I just got back from 3 months working/paddling in Costa Rica. Worked a bit with Shannon down there - hey Shannon!!
Here is what I would add.
Boating in Costa Rica without a car is almost impossible to accomplish. It will cost around $70 to get a shuttle driver and car for a day. On top of that, Costa Ricans don't really kayak that much on their days off (it always felt like being on the water for them was a job, not a lifestyle) so you will be hard pressed to find kayakers to go with and to split the shuttle cost with.
But... getting a car isn't exactly a great option either. Everything is expensive in Costa Rica (including cars). You could likely get an old beater for pretty cheap in Nicaragua and drive it into Costa Rica but I don't know what kind of paper work you would need and fees you would have to pay to make that work. Also, there is a huge cost for having a car registered in Costa Rica (but I think that if you drive one in it can be there for 6 months without needing to register it). At the end of the trip you will probably be unable to sell the car because of the insane import tax and registration fees that the buyer would have to pay. Even with a car you would need a group of paddlers so that you could have a shuttle bunny each day (bus systems are great but they won't get you to put-in or take-out). Having a car there could just be a good way to burn through your money without increasing your paddling.
If you are really set on paddling in central america I would suggest going back to Mexico and exploring it some more.
If you are really set on paddling in Costa Rica I would just concede the fact that it will be very expensive. Once you are okay with that, use your money to pay a company for your paddling trip. With the unreliability of roads, drivers, weather, and fellow kayakers that you will encounter with private boating, going with an outfitter will at least guarantee that you will get on the water after spending your money.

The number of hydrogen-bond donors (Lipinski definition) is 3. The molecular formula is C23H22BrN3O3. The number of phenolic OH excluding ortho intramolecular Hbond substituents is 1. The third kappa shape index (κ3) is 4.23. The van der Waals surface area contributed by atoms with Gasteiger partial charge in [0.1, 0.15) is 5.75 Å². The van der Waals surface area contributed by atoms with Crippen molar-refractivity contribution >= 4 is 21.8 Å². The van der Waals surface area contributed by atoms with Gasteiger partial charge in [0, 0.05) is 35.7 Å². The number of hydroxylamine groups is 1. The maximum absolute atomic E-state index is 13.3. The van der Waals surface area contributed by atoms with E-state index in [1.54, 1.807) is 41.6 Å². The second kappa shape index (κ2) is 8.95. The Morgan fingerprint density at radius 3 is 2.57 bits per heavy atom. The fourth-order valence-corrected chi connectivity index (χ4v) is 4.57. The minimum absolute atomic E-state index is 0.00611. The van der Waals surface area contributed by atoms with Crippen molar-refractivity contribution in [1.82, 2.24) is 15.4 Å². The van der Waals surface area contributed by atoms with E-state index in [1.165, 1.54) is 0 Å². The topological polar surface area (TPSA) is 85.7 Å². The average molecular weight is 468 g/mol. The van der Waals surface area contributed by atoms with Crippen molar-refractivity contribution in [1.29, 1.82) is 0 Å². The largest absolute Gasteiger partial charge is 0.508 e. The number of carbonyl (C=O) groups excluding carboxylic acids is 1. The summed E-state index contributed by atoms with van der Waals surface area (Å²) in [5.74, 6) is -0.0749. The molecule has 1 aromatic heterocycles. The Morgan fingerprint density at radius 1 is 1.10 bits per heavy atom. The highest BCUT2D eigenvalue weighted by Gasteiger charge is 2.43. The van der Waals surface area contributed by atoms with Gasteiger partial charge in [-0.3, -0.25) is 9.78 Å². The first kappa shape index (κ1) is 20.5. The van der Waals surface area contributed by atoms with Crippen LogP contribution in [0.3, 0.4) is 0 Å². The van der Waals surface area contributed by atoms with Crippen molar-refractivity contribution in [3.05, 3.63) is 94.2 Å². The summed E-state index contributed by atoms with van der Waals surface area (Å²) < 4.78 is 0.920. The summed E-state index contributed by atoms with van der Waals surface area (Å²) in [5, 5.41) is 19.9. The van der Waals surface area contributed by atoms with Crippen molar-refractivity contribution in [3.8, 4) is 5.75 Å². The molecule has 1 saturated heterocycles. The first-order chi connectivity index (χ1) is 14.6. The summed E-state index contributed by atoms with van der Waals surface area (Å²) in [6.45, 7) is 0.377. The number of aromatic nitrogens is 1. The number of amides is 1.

If you are set on Costa Rica and unwilling to pay an outfitter, don't go to Turrialba. I would suggest going to Puerto Viejo de Sarapiqui and La Virgen. In that area you will be much closer to a good number of rivers (Sarapiqui, Toro, Toro Amarillo, Sucio, Bravo, etc.). That will make your shuttle costs a bit cheaper. Also, if you stay at the Sarapiqui Outdoor Center you can camp for $5 a night (i think) or get a bed (plus breakfast) for $10. Although I was not at all impressed by the owner of the place, kayakers do seem to go to the SOC and use it as a base for paddling in the area. If you are there you will probably be able to find paddling partners.
here are some write-ups and videos
I did of the sarapiqui area when I was there in early January of this year.
One more thing to keep in mind. Kayak rentals are expensive as well ($30 bucks/day). Just fly with your boat and pay the fee. If got a used boat for cheap you might be able to sell it down there and make a buck (and avoid paying the cost to fly it back). Don't go down with a nice new boat and try and sell it. Paying $900 for your barely-used 2010 all-star isn't something that most ticos would likely do; they would probably rather pay $400 dollars for that inazone that they can take on the water just the same as a new boat.
Hope that helps even if helping means dissuading you from going.